The Media Rumble 2018 – What News Can Be!

By Team Feministaa in

In a time, when the whole world has become centered around news, The Media Rumble, organized in association with The Teamwork Arts and NewsLaundry on the 3rd and 4th August, spread boundaries beyond what news is and what news can be. Ever since the digital revolution, news has traveled beyond the geopolitical spheres of one country to all over the world in different forms, shapes, and sizes. Ranging from TV, print, radio, podcasts, webcasts and online media; media has surpassed what it used to be.
The presence of talks empowered by Facebook such as that of IGTV ‘Masterclass IGTV: Re-envisioning mobile video’ signified how social media is a game-changer in the way an increasing number of newsrooms and journalists are using it to provide information.
Creating the podcast: Abhinandan-Sekhri-and-Christopher-Lydon
The growth of digital media has lubricated the process of bringing information more closer to the audience. Exquisite innovation in terms of storytelling through videos and photos has opened new lines for graphic interpretation and content creation.
While many have used this platform to build their brands using new monetization methods, there are huger battles left behind to fight; the degradation of the quality of news and fake news.
Talks like ‘Presentation: Age of Freelance Journalism,’ organized by Gangadhir Patil of 101 Reporters, also signified how the face of journalism is shifting from big in-house editorial teams to leaner teams while also engaging more freelance reporters for stories.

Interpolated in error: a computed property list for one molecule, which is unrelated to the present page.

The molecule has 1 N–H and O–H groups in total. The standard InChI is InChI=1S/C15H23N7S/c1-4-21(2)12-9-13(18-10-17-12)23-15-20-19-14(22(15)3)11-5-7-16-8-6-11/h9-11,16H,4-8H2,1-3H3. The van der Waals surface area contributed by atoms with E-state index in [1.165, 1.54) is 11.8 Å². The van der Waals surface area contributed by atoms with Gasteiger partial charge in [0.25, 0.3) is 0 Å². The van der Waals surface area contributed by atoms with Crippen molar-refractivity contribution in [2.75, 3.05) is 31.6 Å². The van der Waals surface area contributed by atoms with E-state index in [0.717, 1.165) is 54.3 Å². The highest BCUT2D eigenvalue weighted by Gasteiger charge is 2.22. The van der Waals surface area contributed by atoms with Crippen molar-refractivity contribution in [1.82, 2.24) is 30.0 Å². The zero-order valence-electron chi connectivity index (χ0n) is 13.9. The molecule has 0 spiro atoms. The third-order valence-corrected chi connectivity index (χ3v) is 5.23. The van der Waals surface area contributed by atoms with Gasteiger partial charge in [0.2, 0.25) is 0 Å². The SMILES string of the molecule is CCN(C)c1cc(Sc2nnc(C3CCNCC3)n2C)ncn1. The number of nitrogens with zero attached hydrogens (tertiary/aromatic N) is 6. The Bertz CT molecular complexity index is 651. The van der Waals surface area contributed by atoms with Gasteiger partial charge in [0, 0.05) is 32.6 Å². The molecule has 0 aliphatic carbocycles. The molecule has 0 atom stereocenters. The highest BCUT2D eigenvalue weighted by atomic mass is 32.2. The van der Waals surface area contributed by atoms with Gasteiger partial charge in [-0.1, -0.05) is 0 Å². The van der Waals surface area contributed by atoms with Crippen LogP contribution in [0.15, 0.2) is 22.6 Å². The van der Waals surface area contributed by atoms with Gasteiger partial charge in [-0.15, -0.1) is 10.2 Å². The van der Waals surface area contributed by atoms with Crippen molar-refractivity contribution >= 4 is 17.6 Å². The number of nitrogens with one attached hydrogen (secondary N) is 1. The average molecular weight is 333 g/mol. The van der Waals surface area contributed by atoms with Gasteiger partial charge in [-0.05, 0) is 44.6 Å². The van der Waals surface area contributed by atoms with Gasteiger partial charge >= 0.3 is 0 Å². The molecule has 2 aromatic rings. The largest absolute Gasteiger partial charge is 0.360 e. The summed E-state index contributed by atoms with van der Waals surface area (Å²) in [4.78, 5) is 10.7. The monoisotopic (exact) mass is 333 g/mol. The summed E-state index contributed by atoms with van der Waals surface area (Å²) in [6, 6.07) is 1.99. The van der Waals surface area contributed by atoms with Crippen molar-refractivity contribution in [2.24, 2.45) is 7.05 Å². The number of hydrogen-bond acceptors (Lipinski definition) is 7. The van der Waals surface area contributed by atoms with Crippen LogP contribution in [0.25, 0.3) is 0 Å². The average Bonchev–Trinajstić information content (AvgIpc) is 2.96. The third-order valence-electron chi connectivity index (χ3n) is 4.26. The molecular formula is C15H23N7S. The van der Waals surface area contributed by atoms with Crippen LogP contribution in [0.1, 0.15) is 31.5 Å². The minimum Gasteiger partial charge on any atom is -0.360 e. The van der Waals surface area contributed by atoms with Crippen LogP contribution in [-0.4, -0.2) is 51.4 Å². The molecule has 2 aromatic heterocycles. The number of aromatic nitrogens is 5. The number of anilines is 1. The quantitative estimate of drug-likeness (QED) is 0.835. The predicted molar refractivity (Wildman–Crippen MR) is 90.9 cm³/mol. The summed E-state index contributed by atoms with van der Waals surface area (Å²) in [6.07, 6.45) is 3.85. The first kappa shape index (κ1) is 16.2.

The Media Rumble took a bold and interesting take on the evolution of face of women in media. There were talks powered by UN Women on how does the media treat women in terms of cyber-bullying and gender-inequality in workplaces.
Shereen Bhan, on the topic of newsrooms being optimized for men and their successes, said that women find it harder to rightfully ask and demand what they want. She expressed a need for a cultural shift in how incentives may affect the perception of how much a woman is willing to work.
“If we keep perpetuating this culture that women be treated differently, they WILL be treated differently. It is not about men Vs women, it is about men And women Together.”
Coomi Kapoor, Maria Ressa, , Shareen Bhan, Durga Ragunath
Left to Right: Marya Shakil, Coomi Kapoor, Maria Ressa, Shereen Bhan and Durga Raghunath
Investigative Journalism was seen highlighted in multiple panel discussions at The Media Rumble 2018. Given its high risk, high cost and high chances of failure, it still adds huge credibility and brand value to an organization.
Sreenivasan Jain, Managing Editor of NDTV, admitted “In India, we don’t have the money or the freedom to really crack down on powerful syndicates. The consequences here of offending powerful people are very real.”m.
Zakka Jacob, Sreenivasan Jain, Marisa Kwiatkowski and Jay Mazoomdaar
Left to Right: Zakka Jacob, Sreenivasan Jain, Marisa Kwiatkowski and Jay Mazoomdaar
In Neta, Abhineta, a conversation debating whether political cinema is possible in India, several viewpoints came across where Anurag Kashyap mentioned that while it is possible to make political cinema, things like censorship cuts, bans, and the protests that it garners, make the process tedious.
Neeraj Ghaywan Rajiv Menon Shubhra Gupta Meghna Gulzar and Anurag Kashyap
Left to Right: Neeraj Ghaywan, Rajiv Menon, Shubhra Gupta, Meghna Gulzar and Anurag Kashyap
“It’s not that if I wanted to make political cinema, I wouldn’t do it because of the fear of censorship, but it’s the process of fighting it which scares me. You can’t just give up at the first level – you have to go through many levels, the executive committee, the revising committee, the tribunal, and maybe even all the way to the Supreme Court in the end. But the thing is, the most restrictive regimes in the world come out with the best films,”
This ended The Media Rumble on a high note and gave remunerated hope that India might soon embark upon an evolved journey of jou

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